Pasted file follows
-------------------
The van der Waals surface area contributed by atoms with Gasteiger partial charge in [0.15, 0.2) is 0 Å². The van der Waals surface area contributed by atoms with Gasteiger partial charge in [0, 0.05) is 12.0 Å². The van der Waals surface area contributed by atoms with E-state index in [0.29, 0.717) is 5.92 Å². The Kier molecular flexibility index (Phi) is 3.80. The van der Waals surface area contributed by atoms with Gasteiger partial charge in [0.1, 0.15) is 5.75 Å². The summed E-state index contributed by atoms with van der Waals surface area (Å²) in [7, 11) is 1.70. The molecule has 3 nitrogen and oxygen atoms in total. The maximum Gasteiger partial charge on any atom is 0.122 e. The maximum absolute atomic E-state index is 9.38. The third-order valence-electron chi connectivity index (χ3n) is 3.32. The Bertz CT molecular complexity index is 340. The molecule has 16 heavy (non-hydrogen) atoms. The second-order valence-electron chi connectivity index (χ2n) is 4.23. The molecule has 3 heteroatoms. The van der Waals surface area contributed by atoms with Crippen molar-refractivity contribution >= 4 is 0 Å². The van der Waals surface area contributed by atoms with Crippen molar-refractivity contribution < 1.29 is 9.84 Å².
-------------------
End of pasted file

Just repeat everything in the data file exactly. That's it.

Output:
The van der Waals surface area contributed by atoms with Gasteiger partial charge in [0.15, 0.2) is 0 Å². The van der Waals surface area contributed by atoms with Gasteiger partial charge in [0, 0.05) is 12.0 Å². The van der Waals surface area contributed by atoms with E-state index in [0.29, 0.717) is 5.92 Å². The Kier molecular flexibility index (Phi) is 3.80. The van der Waals surface area contributed by atoms with Gasteiger partial charge in [0.1, 0.15) is 5.75 Å². The summed E-state index contributed by atoms with van der Waals surface area (Å²) in [7, 11) is 1.70. The molecule has 3 nitrogen and oxygen atoms in total. The maximum Gasteiger partial charge on any atom is 0.122 e. The maximum absolute atomic E-state index is 9.38. The third-order valence-electron chi connectivity index (χ3n) is 3.32. The Bertz CT molecular complexity index is 340. The molecule has 16 heavy (non-hydrogen) atoms. The second-order valence-electron chi connectivity index (χ2n) is 4.23. The molecule has 3 heteroatoms. The van der Waals surface area contributed by atoms with Crippen molar-refractivity contribution >= 4 is 0 Å². The van der Waals surface area contributed by atoms with Crippen molar-refractivity contribution < 1.29 is 9.84 Å².